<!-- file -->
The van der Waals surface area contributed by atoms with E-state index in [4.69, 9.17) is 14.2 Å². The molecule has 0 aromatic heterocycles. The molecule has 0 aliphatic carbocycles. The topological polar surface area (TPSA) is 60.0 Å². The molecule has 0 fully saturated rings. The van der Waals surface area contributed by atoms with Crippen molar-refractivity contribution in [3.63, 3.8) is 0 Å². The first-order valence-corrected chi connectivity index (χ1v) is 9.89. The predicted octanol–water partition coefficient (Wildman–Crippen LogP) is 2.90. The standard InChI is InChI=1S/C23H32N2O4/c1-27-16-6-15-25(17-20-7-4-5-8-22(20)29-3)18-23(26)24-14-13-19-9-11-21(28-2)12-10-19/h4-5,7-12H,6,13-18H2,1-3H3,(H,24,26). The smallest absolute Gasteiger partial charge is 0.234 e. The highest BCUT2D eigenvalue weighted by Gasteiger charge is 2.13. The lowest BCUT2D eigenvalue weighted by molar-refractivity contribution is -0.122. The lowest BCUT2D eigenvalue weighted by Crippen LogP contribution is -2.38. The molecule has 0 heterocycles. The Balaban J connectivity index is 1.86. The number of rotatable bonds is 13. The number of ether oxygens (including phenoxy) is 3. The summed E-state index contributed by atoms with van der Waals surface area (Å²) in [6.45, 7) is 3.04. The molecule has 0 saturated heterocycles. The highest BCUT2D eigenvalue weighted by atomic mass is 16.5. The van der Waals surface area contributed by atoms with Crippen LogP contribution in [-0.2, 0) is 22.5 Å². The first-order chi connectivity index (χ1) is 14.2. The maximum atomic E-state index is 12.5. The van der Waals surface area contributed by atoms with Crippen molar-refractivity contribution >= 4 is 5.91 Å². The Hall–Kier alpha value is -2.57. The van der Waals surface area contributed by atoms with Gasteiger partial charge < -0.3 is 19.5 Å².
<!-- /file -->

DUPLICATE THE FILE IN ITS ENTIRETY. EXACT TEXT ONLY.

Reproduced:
The van der Waals surface area contributed by atoms with E-state index in [4.69, 9.17) is 14.2 Å². The molecule has 0 aromatic heterocycles. The molecule has 0 aliphatic carbocycles. The topological polar surface area (TPSA) is 60.0 Å². The molecule has 0 fully saturated rings. The van der Waals surface area contributed by atoms with Crippen molar-refractivity contribution in [3.63, 3.8) is 0 Å². The first-order valence-corrected chi connectivity index (χ1v) is 9.89. The predicted octanol–water partition coefficient (Wildman–Crippen LogP) is 2.90. The standard InChI is InChI=1S/C23H32N2O4/c1-27-16-6-15-25(17-20-7-4-5-8-22(20)29-3)18-23(26)24-14-13-19-9-11-21(28-2)12-10-19/h4-5,7-12H,6,13-18H2,1-3H3,(H,24,26). The smallest absolute Gasteiger partial charge is 0.234 e. The highest BCUT2D eigenvalue weighted by Gasteiger charge is 2.13. The lowest BCUT2D eigenvalue weighted by molar-refractivity contribution is -0.122. The lowest BCUT2D eigenvalue weighted by Crippen LogP contribution is -2.38. The molecule has 0 heterocycles. The Balaban J connectivity index is 1.86. The number of rotatable bonds is 13. The number of ether oxygens (including phenoxy) is 3. The summed E-state index contributed by atoms with van der Waals surface area (Å²) in [6.45, 7) is 3.04. The molecule has 0 saturated heterocycles. The highest BCUT2D eigenvalue weighted by atomic mass is 16.5. The van der Waals surface area contributed by atoms with Crippen LogP contribution in [-0.2, 0) is 22.5 Å². The first-order chi connectivity index (χ1) is 14.2. The maximum atomic E-state index is 12.5. The van der Waals surface area contributed by atoms with Crippen molar-refractivity contribution >= 4 is 5.91 Å². The Hall–Kier alpha value is -2.57. The van der Waals surface area contributed by atoms with Gasteiger partial charge < -0.3 is 19.5 Å².